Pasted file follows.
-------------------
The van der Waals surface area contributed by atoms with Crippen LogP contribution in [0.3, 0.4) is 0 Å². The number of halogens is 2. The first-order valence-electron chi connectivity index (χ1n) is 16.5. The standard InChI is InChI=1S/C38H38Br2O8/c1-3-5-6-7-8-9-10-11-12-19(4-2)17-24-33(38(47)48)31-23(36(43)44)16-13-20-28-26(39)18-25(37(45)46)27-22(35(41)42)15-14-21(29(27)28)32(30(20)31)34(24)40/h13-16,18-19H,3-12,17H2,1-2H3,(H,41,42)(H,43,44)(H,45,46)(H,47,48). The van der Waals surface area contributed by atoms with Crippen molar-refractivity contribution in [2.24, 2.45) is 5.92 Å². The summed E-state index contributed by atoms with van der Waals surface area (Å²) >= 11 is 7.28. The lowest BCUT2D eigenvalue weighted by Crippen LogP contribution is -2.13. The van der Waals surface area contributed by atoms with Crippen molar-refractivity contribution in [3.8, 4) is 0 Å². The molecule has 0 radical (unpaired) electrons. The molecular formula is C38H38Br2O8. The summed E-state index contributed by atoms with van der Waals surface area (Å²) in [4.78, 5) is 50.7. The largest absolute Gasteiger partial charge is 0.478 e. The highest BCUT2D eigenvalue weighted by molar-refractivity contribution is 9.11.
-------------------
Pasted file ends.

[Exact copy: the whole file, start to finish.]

The van der Waals surface area contributed by atoms with Crippen LogP contribution in [0.3, 0.4) is 0 Å². The number of halogens is 2. The first-order valence-electron chi connectivity index (χ1n) is 16.5. The standard InChI is InChI=1S/C38H38Br2O8/c1-3-5-6-7-8-9-10-11-12-19(4-2)17-24-33(38(47)48)31-23(36(43)44)16-13-20-28-26(39)18-25(37(45)46)27-22(35(41)42)15-14-21(29(27)28)32(30(20)31)34(24)40/h13-16,18-19H,3-12,17H2,1-2H3,(H,41,42)(H,43,44)(H,45,46)(H,47,48). The van der Waals surface area contributed by atoms with Crippen molar-refractivity contribution in [2.24, 2.45) is 5.92 Å². The summed E-state index contributed by atoms with van der Waals surface area (Å²) >= 11 is 7.28. The lowest BCUT2D eigenvalue weighted by Crippen LogP contribution is -2.13. The van der Waals surface area contributed by atoms with Crippen molar-refractivity contribution in [3.8, 4) is 0 Å². The molecule has 0 radical (unpaired) electrons. The molecular formula is C38H38Br2O8. The summed E-state index contributed by atoms with van der Waals surface area (Å²) in [4.78, 5) is 50.7. The largest absolute Gasteiger partial charge is 0.478 e. The highest BCUT2D eigenvalue weighted by molar-refractivity contribution is 9.11.